Transient demyelination increases the efficiency of retrograde AAV transduction

Edmund R. Hollis, Pouya Jamshidi, Ariana O. Lorenzana, Jae K. Lee, Steven J. Gray, Richard J. Samulski, Binhai Zheng, Mark H. Tuszynski

Research output: Contribution to journalArticlepeer-review

17 Scopus citations


Adeno-associated virus (AAV) is capable of mediating retrograde viral transduction of central and peripheral neurons. This occurs at a relatively low efficiency, which we previously found to be dependent upon capsid serotype. We sought to augment retrograde transduction by providing increased axonal access to peripherally delivered AAV. Others have described utilizing full transection of peripheral nerves to mediate retrograde viral transduction of motor neurons. Here, we examined the ability of a transient demyelinating event to modulate levels of retrograde AAV transduction. Transient demyelination does not cause lasting functional deficits. Ethidium bromide (EtBr)-induced transient demyelination of the sciatic nerve resulted in significant elevation of retrograde transduction of both motor and sensory neurons. Retrograde transduction levels of motor neurons and heavily myelinated, large-diameter sensory neurons increased at least sixfold following peripheral delivery of self-complementary AAV serotype 1 (scAAV1) and serotype 2 (scAAV2), when preceded by demyelination. These findings identify a means of significantly enhancing retrograde vector transport for use in experimental paradigms requiring either retrograde neuronal identification and gene expression, or translational treatment paradigms.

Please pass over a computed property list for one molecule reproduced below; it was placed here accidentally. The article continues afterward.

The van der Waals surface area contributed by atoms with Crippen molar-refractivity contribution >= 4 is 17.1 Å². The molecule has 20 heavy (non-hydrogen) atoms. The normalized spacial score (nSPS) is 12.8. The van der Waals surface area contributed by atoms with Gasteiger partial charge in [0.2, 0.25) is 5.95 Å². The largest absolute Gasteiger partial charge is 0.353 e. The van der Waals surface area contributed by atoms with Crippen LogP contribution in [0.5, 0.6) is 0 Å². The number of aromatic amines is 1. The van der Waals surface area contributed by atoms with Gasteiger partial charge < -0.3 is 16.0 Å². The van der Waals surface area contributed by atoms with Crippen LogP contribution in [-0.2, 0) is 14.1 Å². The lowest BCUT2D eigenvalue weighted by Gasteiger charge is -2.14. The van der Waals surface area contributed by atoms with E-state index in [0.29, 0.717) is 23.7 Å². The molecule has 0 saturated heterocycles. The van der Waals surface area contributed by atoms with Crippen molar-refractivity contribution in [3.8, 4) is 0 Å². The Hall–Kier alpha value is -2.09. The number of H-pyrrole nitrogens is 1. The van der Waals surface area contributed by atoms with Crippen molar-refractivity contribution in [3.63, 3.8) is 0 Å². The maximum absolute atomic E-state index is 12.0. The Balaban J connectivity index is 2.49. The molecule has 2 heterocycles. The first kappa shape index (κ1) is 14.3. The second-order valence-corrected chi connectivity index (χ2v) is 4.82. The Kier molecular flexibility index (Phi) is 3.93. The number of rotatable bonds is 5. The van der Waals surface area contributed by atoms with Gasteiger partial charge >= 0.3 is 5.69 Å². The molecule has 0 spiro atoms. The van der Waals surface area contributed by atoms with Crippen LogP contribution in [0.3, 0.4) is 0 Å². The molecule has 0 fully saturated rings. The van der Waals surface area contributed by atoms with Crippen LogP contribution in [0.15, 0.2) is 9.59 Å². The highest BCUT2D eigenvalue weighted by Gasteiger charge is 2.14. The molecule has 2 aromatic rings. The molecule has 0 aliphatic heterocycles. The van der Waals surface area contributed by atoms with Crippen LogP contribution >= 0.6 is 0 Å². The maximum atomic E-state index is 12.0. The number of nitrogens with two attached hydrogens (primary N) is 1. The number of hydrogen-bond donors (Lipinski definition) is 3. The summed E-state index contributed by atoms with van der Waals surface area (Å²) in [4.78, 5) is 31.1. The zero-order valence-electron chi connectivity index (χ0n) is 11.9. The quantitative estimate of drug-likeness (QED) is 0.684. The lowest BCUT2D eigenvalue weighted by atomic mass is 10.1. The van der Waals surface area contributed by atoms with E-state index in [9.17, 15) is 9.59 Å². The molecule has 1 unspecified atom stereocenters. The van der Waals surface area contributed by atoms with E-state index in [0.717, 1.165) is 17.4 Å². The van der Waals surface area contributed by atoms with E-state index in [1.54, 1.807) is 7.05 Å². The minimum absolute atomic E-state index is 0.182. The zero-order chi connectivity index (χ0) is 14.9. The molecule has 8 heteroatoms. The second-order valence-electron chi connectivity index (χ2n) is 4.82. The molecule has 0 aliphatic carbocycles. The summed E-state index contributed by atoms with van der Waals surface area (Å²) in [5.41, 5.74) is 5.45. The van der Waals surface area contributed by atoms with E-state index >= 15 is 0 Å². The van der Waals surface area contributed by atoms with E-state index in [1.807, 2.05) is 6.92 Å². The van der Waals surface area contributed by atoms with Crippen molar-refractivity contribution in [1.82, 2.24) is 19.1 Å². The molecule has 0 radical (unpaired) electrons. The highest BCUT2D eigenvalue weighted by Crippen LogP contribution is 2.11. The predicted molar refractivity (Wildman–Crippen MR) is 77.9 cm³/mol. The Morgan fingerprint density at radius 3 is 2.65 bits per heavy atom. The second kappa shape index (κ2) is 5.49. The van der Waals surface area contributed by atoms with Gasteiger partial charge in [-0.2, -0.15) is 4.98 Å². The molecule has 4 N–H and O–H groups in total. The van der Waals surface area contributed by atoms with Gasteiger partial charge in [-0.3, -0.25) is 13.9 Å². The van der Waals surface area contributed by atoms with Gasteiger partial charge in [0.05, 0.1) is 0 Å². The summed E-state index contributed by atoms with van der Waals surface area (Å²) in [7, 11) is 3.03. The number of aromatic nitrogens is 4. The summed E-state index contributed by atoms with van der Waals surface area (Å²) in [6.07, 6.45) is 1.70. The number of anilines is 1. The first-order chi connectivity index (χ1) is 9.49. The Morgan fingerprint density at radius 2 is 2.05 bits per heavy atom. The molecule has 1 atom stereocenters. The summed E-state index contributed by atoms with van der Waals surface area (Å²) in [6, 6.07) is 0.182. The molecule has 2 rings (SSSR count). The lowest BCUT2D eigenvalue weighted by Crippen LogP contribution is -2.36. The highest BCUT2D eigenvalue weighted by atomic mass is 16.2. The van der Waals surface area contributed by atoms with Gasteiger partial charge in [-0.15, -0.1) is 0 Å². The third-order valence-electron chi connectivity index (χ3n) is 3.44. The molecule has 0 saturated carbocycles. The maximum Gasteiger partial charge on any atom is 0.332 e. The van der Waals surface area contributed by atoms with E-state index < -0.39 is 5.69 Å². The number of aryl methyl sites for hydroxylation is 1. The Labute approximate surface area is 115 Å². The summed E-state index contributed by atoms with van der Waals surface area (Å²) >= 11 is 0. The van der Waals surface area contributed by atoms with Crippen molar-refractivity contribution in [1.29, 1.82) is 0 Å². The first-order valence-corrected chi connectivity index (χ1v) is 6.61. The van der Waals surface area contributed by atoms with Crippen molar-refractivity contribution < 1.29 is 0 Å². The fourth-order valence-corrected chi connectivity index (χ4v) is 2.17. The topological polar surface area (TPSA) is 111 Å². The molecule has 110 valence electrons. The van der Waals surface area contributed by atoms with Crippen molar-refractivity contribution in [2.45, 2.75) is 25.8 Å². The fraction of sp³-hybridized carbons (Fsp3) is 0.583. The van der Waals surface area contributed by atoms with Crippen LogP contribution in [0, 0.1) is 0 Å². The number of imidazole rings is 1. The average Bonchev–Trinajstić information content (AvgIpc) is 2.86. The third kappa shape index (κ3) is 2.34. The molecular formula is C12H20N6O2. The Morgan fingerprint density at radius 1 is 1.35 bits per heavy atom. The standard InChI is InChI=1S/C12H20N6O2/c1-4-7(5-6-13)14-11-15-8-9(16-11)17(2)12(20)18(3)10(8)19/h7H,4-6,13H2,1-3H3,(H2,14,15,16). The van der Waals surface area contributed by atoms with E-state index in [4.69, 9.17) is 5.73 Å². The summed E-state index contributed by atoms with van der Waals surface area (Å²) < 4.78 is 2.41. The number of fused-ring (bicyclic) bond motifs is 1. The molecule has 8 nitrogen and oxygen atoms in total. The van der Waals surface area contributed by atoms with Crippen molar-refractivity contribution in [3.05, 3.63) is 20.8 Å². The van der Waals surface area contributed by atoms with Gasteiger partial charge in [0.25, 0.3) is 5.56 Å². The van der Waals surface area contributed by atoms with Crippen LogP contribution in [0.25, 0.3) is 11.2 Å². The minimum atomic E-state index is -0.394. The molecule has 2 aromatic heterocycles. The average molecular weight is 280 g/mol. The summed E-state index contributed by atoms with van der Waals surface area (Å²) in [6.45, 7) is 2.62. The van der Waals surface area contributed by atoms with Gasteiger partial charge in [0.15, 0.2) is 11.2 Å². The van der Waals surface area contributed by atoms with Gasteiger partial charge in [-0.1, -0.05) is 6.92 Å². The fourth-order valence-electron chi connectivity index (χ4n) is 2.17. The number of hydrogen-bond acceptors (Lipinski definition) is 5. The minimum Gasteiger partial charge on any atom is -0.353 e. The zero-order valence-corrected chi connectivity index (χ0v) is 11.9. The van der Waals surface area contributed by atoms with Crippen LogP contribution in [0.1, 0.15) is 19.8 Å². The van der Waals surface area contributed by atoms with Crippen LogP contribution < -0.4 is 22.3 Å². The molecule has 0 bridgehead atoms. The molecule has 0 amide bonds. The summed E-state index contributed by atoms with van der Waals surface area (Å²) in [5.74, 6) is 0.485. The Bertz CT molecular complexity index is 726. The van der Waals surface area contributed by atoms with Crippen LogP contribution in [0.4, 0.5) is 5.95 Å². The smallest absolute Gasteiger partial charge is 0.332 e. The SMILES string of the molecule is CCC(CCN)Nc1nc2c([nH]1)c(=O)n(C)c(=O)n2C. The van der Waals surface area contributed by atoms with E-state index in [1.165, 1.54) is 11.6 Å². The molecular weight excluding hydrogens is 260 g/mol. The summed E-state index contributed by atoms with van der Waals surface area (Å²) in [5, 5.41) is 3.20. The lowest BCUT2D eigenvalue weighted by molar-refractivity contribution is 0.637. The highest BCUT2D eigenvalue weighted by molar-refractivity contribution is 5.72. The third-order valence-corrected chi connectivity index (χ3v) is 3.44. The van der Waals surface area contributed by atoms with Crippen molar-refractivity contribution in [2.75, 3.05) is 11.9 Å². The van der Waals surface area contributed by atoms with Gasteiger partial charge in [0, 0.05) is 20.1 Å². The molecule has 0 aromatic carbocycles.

Original languageEnglish (US)
Pages (from-to)1496-1500
Number of pages5
JournalMolecular Therapy
Issue number8
StatePublished - Aug 2010

ASJC Scopus subject areas

  • Molecular Medicine
  • Molecular Biology
  • Genetics
  • Pharmacology
  • Drug Discovery


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